For resident Jody Parent, Windham Hospital in Windham, Connecticut was more than a medical care center – it provided services that kept Parent from living on the streets.
A few months before the birth of her daughter, Parent lost her job, her car and her apartment. The Access Agency, a federal nonprofit that works with low-income people at Windham Hospital, provided baby formula that Parent would not otherwise have been able to afford.
Windham hospital also provided transportation services for Parent after she had to get her tonsils removed.
Despite the need for those crucial services, Windham Hospital, located in the poorest county in the state and owned by Hartford Healthcare, is closing its critical care unit due to budget cuts, which will eliminate over 100 jobs and force patients to travel miles to get critical care.
“I guess the plan for Windham Hospital would mean people would have to travel to Hartford for procedures and facilities,” Parent said. “Twenty-five percent of our community is living below the poverty level. They do not have transportation.”
Hartford Healthcare (HHC) announced service cuts at Windham Hospital in June. These cuts include reducing patient beds from 87 to 32, cutting 119 positions as part of the 418 positions being cut across the state and replacing the 12-bed critical care unit (CCU) with a four-bed progressive care unit (PCU).
The difference between a PCU and a CCU, John Brady, a doctor at Norwich hospital, said at a forum to discuss the plans for cutting the CCU, is that a CCU is for “acutely ill patients” who are unstable or in critical condition, while a PCU is a more intermediary facility that often has a higher patient to nurse ratio.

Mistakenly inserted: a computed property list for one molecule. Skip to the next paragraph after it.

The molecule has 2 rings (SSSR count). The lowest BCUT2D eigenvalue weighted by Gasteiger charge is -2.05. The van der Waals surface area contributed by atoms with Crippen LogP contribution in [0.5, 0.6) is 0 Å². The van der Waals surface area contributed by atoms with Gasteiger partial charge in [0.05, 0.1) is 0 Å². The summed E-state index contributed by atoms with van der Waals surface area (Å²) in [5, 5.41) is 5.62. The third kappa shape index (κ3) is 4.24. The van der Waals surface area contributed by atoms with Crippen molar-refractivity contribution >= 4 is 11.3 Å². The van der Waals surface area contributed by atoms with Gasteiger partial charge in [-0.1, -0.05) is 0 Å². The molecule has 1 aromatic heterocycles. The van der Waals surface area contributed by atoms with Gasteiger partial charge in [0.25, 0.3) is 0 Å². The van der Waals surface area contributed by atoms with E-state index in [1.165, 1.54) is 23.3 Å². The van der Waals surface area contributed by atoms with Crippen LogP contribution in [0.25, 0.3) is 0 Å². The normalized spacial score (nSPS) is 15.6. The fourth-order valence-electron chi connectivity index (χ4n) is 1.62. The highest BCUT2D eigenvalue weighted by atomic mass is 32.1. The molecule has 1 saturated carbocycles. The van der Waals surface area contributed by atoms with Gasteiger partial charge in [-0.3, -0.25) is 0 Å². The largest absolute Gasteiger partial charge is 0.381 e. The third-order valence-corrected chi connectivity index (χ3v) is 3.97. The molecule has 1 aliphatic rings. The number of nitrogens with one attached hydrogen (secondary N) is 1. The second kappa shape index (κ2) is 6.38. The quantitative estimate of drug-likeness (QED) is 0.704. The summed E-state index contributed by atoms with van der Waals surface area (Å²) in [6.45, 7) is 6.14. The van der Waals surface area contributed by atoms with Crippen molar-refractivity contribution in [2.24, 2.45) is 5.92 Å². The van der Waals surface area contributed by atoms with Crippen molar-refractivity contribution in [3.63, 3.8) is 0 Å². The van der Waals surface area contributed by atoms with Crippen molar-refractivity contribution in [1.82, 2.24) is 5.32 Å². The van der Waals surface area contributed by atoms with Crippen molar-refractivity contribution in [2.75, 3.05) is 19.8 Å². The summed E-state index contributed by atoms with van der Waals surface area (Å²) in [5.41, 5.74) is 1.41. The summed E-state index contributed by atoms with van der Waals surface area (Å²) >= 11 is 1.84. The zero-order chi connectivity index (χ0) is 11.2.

“Hartford Healthcare would like for us to believe that a PCU provides the same services as the CCU. That is not the truth,” Brady said.
Since HHC is not removing their CCU, just replacing it with a PCU, the Office of Health Care Access (OHCA) is not requiring them to file a certificate of need, which would mean a full review process for the proposed changes, said Mansfield State Representative Gregg Haddad.
Haddad said that people in Windham believe that a PCU does not offer the same services as a CCU because it is smaller, so they are fighting for OHCA to require a certificate of need. The review process for the certificate could alter the changes that HHC is planning.
The magnitude of the cuts has drawn concern from many residents about their access to critical care units, as well from the Windham Hospital Memorial Hospital (WCMH) Employees United and AFT Local 5099. To urge the HHC leadership to drop the facility cuts.
“We’re particularly worried about what that will mean for the patients who do not have the ability to travel to Norwich or more likely Hartford,” nurse at Windham Hospital Lee Johnson said. “We cannot allow Hartford Healthcare to outsource patients, their families and their care. Nearly 2500 residents have already signed our petition telling Hartford Healthcare to put patients before profits.”
In June, the state legislature passed a measure 28-15 to protect Hartford Healthcare hospitals from these cuts.
“We passed a really meaningful piece of information to overhaul our health care in the state of Connecticut to protect local community hospitals, to protect local doctors, small physician practices, to make sure that entities like Hartford Healthcare can’t just roll in and take over our community hospitals, can’t just roll in and steamroll our community,” Sen. Mae Flexer said referring to the bill that was passed.
Hartford Healthcare, however, argues that Windham Hospital cannot afford to keep expensive services like the CCU because average patients per day have fallen from 53 to 35 in the past 10 years and cannot afford to continue running such expensive services.